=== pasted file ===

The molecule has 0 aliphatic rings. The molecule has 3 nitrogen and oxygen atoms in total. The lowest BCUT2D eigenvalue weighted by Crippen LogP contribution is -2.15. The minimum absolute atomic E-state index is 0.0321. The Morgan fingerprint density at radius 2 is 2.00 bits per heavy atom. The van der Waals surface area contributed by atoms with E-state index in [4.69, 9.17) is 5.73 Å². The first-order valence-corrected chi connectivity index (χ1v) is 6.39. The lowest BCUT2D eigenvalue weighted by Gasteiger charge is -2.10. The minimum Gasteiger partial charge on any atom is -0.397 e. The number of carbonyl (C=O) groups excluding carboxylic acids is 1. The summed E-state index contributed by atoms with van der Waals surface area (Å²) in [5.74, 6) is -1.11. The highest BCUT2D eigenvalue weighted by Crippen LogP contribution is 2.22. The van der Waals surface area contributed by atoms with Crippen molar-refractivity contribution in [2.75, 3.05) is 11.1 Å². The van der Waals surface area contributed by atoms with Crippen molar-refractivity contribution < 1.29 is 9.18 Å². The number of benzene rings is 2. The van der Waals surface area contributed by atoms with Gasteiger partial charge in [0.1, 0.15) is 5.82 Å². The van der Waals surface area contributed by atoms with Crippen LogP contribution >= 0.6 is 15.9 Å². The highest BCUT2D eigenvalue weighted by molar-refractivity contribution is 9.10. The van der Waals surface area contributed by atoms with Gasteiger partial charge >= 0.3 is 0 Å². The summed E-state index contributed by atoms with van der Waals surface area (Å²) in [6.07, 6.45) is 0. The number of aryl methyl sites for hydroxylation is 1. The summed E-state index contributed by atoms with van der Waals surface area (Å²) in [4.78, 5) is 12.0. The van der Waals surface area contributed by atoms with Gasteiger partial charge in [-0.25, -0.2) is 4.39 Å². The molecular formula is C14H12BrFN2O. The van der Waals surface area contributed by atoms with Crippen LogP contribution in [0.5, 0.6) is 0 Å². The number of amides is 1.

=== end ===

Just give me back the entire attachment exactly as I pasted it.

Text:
The molecule has 0 aliphatic rings. The molecule has 3 nitrogen and oxygen atoms in total. The lowest BCUT2D eigenvalue weighted by Crippen LogP contribution is -2.15. The minimum absolute atomic E-state index is 0.0321. The Morgan fingerprint density at radius 2 is 2.00 bits per heavy atom. The van der Waals surface area contributed by atoms with E-state index in [4.69, 9.17) is 5.73 Å². The first-order valence-corrected chi connectivity index (χ1v) is 6.39. The lowest BCUT2D eigenvalue weighted by Gasteiger charge is -2.10. The minimum Gasteiger partial charge on any atom is -0.397 e. The number of carbonyl (C=O) groups excluding carboxylic acids is 1. The summed E-state index contributed by atoms with van der Waals surface area (Å²) in [5.74, 6) is -1.11. The highest BCUT2D eigenvalue weighted by Crippen LogP contribution is 2.22. The van der Waals surface area contributed by atoms with Crippen molar-refractivity contribution in [2.75, 3.05) is 11.1 Å². The van der Waals surface area contributed by atoms with Crippen molar-refractivity contribution < 1.29 is 9.18 Å². The number of benzene rings is 2. The van der Waals surface area contributed by atoms with Gasteiger partial charge in [0.1, 0.15) is 5.82 Å². The van der Waals surface area contributed by atoms with Crippen LogP contribution >= 0.6 is 15.9 Å². The highest BCUT2D eigenvalue weighted by molar-refractivity contribution is 9.10. The van der Waals surface area contributed by atoms with Gasteiger partial charge >= 0.3 is 0 Å². The summed E-state index contributed by atoms with van der Waals surface area (Å²) in [6.07, 6.45) is 0. The number of aryl methyl sites for hydroxylation is 1. The summed E-state index contributed by atoms with van der Waals surface area (Å²) in [4.78, 5) is 12.0. The van der Waals surface area contributed by atoms with Gasteiger partial charge in [-0.25, -0.2) is 4.39 Å². The molecular formula is C14H12BrFN2O. The van der Waals surface area contributed by atoms with Crippen LogP contribution in [0.5, 0.6) is 0 Å². The number of amides is 1.